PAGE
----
November may also be the month when the first TMA arrives in your eTMA inbox. You will know about this because there will be an email when students submit their TMAS, and you’ll be all ready for them because you’ll have an entry in your diary. A point to note is that you’ll have to return them within ten working days. During that time, you will have to mark them and offer some detailed correspondence tuition to help your student move forward through a module. 

December: A small amount of relaxation

If you tutor or teach on any B modules (modules that begin in February) it is possible that your staff tutor (line manager) may be in contact to ask you about tutorial dates towards the end of November and the beginning of December. A university principle is that tutorial dates should be made available three months in advance; sometimes staff tutors do this earlier, but sometimes they may ask for dates closer to the start of the module if student numbers are a bit uncertain.

During this month there may be some ALSD conferences. I remember going to a couple of AL development conferences that have taken place in December.

December is also a month for a bit of rest and relaxation. The university typically closes down for Christmas, and then opens up again in the new year, and tutors are not expected to work during this period. This said, many students will still be studying, so they may well send the occasional query from time to time. Also, even though the university might be officially closed, staff tutors (tutor line managers) are a dedicated bunch, which means that if you have any issues, you might still be able to contact them to ask for a bit of advice.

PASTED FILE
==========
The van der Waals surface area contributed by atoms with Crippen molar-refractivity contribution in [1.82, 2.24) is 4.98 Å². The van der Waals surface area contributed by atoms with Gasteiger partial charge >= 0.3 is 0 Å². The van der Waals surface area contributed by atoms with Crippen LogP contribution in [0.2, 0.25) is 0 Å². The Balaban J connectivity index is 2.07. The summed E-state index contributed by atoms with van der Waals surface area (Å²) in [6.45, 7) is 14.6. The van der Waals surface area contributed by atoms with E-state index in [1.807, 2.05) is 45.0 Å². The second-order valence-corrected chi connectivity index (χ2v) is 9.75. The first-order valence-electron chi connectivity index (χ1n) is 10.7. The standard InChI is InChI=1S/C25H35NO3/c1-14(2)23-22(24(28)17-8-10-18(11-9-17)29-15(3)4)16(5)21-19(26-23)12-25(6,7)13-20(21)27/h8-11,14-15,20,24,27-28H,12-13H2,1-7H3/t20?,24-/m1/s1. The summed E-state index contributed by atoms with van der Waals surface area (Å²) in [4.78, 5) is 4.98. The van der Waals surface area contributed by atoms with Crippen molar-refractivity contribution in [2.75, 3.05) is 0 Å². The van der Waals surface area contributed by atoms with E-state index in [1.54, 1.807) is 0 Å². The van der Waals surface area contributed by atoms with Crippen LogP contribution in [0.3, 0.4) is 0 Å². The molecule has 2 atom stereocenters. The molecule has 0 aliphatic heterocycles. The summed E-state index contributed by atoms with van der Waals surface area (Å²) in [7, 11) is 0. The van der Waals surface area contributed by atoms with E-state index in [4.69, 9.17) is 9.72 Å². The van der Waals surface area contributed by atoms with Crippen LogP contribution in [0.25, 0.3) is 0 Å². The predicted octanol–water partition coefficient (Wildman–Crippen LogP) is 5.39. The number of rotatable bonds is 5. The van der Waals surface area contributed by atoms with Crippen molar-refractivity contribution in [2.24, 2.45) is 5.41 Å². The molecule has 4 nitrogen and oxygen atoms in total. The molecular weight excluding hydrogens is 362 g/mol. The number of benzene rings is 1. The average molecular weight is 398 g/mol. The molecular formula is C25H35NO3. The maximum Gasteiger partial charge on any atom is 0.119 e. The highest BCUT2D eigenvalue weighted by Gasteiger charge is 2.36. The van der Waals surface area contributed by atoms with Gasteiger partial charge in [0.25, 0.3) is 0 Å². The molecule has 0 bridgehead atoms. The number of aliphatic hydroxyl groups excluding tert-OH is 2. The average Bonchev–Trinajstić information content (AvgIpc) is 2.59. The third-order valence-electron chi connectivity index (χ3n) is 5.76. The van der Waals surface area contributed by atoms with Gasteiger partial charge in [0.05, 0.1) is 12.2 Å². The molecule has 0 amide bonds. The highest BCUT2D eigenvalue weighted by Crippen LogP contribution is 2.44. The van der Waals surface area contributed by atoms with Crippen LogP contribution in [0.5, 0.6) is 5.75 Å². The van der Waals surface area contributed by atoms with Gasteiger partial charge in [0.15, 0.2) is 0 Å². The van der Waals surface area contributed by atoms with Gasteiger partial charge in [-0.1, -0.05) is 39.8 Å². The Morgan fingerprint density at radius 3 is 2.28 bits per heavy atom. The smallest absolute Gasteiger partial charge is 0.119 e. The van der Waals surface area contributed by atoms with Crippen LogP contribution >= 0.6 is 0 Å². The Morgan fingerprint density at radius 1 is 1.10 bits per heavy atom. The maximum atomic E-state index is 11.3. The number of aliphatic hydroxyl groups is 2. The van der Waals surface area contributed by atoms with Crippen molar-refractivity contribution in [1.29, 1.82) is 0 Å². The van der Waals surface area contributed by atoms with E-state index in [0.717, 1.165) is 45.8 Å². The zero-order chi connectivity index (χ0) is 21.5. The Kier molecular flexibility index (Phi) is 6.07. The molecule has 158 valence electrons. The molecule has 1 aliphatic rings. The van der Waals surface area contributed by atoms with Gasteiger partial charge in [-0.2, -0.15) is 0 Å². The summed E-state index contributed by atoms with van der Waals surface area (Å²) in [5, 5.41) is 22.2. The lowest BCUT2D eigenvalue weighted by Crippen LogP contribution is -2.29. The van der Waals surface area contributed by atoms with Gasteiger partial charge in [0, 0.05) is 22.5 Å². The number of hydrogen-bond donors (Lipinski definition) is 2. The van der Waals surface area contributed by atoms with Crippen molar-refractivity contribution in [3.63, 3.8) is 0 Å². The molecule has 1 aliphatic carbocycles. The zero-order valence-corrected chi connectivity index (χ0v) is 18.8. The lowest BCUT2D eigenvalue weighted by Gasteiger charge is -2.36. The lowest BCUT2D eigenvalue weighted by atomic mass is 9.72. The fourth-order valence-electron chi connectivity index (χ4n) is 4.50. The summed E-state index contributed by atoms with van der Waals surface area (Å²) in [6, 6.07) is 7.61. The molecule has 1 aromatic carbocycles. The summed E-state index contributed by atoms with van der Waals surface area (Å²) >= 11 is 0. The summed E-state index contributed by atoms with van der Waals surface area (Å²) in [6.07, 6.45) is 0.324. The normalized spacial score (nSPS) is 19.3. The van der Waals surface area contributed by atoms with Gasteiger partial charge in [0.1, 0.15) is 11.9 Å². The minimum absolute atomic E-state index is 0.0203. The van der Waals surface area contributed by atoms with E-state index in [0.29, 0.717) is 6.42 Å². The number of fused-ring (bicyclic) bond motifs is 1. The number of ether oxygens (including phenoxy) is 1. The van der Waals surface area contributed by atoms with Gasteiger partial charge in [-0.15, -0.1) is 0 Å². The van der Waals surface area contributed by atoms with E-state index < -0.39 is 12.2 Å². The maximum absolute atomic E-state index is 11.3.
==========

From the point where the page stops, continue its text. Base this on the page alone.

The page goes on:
January: Enrolments and studying

For modules that start in February, there will be a Final Enrolment Date for students which is typically in the middle of January. To prepare for a February presentation, there might be late tutor appointments (to take account of changes in student numbers) and the completion of the tutor-student allocation.

To support students who started in October there may be further TMAs submitted (depending upon the module schedule), tutorials, and the need to respond to various questions and queries from students about the module materials or the assessments.

Towards the end of January, depending on the TMA schedule, you might see your first monitoring report. A monitoring report is an assessment of your marking performance. To ensure quality, your marking and feedback is assessed by either a member of the module team, or an experienced tutor. They will look at the tone of your comments and the effectiveness of your marking. All this will get signed off by your line manager.

February: Continuing to receive and mark TMAs

If you tutor on a module that starts this month, you will need to look through your student list and write to them, and make sure that you have made a note of all the TMA and tutorial dates. 

If you are teaching on a module starting in April (D) then your staff tutor will be asking for a timetable from you. If you’re unsure what they are asking for, do ask them. Some rough guidance is available from the module Group Tuition Policy. A good rule of thumb is: try to do, roughly, what happened for the previous presentation.